will be COO of
Lenovo Group, China's top PC maker, is moving ahead with its plans to acquire and incorporate IBM's PC business, despite the deal being the subject of anby the Committee on Foreign Investment in the United States, a federal interagency panel chaired by the secretary of the Treasury.
The new Lenovo has already formed a team of top executives and established an integration plan; it has also begun evaluating ways to market Lenovo-designed computers outside of China--all with the intent of being ready to compete as soon as the deal, scheduled to close in the second quarter, is done.
"We are chomping at the bit to have the deal close," said Fran O'Sullivan, a 22-year IBM PC executive who will become chief operating officer for Lenovo International, which will handle the company's business outside of China. "It's more exciting now than it was then," she said, referring to her time at IBM during the go-go days of the early PC market.
The new Lenovo aims to become a PC giant that can compete globally with Dell and Hewlett-Packard. A team of top executives is lining up to take over, and an integration plan is in place, along with a catchy motto: "Status quo is a no go in the new Lenovo."
Even assuming Lenovo does everything right, it still has a mountain to climb. Among the challenges: Its brand name is untested outside of China. How will it measure up?
The new Lenovo, as its executives have referred to it, aims to combine its own business in China with IBM's in the rest of the world, creating a PC giant that can compete globally with Dell and Hewlett-Packard. Lenovo is set to become the world's third-largest PC maker, after Dell and HP, when the multibillion-dollar deal,, is completed.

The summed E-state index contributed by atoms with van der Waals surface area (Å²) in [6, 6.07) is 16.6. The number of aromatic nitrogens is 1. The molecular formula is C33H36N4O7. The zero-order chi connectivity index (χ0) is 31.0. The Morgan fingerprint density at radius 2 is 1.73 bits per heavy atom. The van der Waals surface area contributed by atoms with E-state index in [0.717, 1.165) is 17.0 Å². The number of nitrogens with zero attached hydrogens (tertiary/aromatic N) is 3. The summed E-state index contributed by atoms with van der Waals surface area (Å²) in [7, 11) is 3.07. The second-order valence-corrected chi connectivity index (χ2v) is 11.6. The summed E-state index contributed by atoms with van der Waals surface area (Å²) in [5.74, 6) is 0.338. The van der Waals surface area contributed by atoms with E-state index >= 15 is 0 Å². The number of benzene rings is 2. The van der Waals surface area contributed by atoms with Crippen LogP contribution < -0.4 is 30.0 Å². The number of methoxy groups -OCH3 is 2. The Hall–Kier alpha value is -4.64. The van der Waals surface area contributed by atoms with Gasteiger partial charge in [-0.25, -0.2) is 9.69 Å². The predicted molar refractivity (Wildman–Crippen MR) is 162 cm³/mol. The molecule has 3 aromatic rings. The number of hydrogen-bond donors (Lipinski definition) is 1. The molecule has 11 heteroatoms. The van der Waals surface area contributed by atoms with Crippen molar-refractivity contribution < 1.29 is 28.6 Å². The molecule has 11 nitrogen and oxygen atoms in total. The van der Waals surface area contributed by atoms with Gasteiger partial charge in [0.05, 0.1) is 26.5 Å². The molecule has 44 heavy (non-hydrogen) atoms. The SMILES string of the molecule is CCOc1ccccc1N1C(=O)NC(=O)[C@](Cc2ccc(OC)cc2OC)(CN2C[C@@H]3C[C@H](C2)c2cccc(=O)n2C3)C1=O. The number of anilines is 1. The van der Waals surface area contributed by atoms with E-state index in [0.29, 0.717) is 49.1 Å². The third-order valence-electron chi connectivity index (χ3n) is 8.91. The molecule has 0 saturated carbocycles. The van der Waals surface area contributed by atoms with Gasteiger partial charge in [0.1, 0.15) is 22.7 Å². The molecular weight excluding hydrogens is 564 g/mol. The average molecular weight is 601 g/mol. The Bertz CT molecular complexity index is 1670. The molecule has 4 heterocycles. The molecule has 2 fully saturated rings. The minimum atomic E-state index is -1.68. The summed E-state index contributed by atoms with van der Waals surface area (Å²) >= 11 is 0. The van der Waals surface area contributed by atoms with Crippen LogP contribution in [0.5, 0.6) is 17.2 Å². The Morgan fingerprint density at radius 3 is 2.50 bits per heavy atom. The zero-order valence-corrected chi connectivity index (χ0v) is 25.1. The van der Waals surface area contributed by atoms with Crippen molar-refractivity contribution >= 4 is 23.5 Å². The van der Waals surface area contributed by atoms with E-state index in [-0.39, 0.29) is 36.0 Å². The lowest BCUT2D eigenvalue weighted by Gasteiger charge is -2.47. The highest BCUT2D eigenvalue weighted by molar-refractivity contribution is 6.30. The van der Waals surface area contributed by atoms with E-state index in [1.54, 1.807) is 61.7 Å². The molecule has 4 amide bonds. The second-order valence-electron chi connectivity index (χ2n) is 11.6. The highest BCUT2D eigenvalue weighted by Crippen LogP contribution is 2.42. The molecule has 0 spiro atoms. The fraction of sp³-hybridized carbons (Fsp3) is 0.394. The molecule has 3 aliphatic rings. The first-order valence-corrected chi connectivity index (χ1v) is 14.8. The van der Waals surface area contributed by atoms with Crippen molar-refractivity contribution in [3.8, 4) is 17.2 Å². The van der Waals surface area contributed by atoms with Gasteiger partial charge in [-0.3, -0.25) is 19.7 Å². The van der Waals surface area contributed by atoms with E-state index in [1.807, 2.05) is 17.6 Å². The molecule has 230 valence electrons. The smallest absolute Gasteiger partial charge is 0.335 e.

The company also aims to bring Lenovo PCs, now available only in China, to the rest of the world. These machines have some attractive features; several of Lenovo's machines, such as the Tian Jino A desktop, which includes a built-in voice over Internet Protocol telephone, look more like they might have been built by Apple Computer, rather than a company like IBM.
But even assuming Lenovo does everything right, it still has a mountain to climb. Dell, the king of the hill, and HP aren't likely to cede market share willingly. Moreover, they can use thecreated by the Lenovo deal as ammunition in an attempt to woo away IBM's corporate customers, analysts have said. Despite Lenovo's fresh-looking designs and the potential for the new company to offer lower prices thanks to its greater scale, its brand name is untested outside of China.
Lenovo is "basically as good as anybody else, but people don't know that," said Roger Kay, an analyst at IDC. "The challenge is to acquaint people to Lenovo. The other issue on the reverse side is retaining IBM's enterprise customers, who might be concerned that the change in management means something's disintegrating and that IBM's best technology is coming from its other groups."